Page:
You want to tell us some of these abuses?
The abuse is that you can get multiple licences. And what I am trying to do is to explain the structural problem. If you solve the structural problem, the individual problem will go. It is a basic faulty structure that brought the weaknesses that pervaded the system and made it possible for the FRSC staff, the VIO in the state, and the board of internal revenue to cave to pressure because there is always pressure from Nigerians.

A big man wants a licence, he doesn't want to come to the centre, so they will take his passport photograph, scan it and they will get him a licence. But with the new system, that is not possible. That is why the president had to come to the FRSC to do his licensing. Ordinarily, it would have been taken to the Villa but we couldn't because the network that is supporting the driver's licence is a private network, a VPN. And any licence that doesn't come from the VPN will not enter into our database. So, if we had gone to the Villa and tried to use their Internet network to upload it, it would not go.

What are the distinguishing features of the new driver's licence?

The basic difference is that first of all, it's an on-line, real time biometric data capturing process. Once your 10 fingerprints are captured, it is transferred immediately to the central server to run a biometric check. That is why we give you a temporary licence. For now, it's almost like two hours to verify because there are not many people in the system. It is just piling up. By the time you get to one million or two million and above, you may have to verify all through the night, which is why we give 30 days or 60 days difference.

Then, the card itself is one of the highest grades quality cards we have in the world. It's not just a PVC card. All the security features are engraved in the card. They are pre-printed. We just print on top of it. It also has a strong verification database. At the end of the process, banks, embassies etc. can, within the confines of their offices, go into our system and verify your licence. So, when you give your driver's licence to banks, they are required to go into our system, verify it and print out the verification result to put in your file. That is what we have agreed with the Central Bank. So, very soon, all the driver's licences that are to be used for bank accounts have to be re-verified by bringing in the new driver's licences, because that will show who are the real owners of the account.

So, in all fronts, the new driver's licence offers security, offers standard, offers the basic reason for driver's licence, which is competency certificate for driving. It now requires that the VIO must test, and it's only after testing that you can go for data capture. If you are a fresh applicant, you are required to go to driving school, and only the FRSC-approved driving school would be allowed to sponsor you to the VIO for testing. So it's a holistic review of the driver's licence.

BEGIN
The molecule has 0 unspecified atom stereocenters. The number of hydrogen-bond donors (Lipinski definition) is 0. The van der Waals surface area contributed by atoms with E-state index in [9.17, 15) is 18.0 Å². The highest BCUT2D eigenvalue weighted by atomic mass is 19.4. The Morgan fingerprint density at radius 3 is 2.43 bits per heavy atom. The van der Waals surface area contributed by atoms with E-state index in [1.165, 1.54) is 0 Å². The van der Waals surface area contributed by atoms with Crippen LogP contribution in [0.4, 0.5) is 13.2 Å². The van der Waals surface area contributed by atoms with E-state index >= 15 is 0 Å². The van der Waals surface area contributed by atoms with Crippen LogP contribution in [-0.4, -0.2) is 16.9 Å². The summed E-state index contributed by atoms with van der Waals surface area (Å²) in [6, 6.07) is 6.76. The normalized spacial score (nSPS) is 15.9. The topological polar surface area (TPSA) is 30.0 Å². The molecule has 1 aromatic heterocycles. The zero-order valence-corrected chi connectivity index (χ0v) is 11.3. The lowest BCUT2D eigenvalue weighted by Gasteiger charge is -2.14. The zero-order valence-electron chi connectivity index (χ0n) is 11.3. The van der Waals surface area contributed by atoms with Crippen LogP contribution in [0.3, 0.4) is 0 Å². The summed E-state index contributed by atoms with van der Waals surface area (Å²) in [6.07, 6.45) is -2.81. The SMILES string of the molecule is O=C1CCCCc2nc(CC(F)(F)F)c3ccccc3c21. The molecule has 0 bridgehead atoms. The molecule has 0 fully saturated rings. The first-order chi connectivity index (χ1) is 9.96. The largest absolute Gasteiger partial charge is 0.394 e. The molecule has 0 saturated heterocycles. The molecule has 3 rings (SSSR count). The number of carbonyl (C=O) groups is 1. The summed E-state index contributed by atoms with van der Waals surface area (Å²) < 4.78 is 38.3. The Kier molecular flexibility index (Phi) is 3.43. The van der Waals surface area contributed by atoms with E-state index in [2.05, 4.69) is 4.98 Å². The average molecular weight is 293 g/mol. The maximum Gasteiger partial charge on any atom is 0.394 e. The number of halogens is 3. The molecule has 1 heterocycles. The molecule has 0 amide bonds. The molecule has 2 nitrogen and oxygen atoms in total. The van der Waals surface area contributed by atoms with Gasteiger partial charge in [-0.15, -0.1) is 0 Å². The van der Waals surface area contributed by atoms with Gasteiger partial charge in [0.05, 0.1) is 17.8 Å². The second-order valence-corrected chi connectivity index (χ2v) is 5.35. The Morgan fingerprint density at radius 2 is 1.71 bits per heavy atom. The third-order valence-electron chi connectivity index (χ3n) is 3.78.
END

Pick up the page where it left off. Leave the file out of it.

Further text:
In fact, the first word I used when I became the Corps Marshal was to restore the integrity of the Nigerian driver's licence and that restoration has begun to take effect. I think it started from Italy, and Austria has written us a letter, thanking us for this new licence and waiting for the cut-off date because the old Nigerian licence had been a menace to them. They have been arresting Nigerians with all forms of licences. So, they are seriously looking forward to this. We have sent it (the new licence) to all the embassies to say this is the new driver's licence for Nigeria. They are very happy about it. In fact, the US government expressed its support for this by giving us a $300, 000 grant. This is partly because we are using a US technology and partly because they are interested in identity issues.

You said earlier that this process is taking off with Lagos and two other states. What are the issues you are having with them?

There is no major issue. In Lagos, they want 20 sites for the driver's licence because we can't do it from one site. We started with one site per state. We have agreed to do three per state but we started with one. As we speak, there are 50 sites that are up and running, and we have now done five in Lagos. We agreed to start on October 1 with some of the other technical issues being ironed out.

There was a time the Lagos State government said they could issue their own driver's licence and FRSC could issue their own. How were you able to resolve that?

It was resolved because we did sign an MoU with Lagos State in which they agreed to work with the FRSC. Since then, we have been working together. They realised that in a federation, it's about cooperation. You can imagine the confusion if every state should start issuing its own licence. So, reason prevailed at the end of the day.

When you were speaking on the new licence, you said those seeking the new licence have to go through driving school. What about those who already have theirs? Do they have to go through this?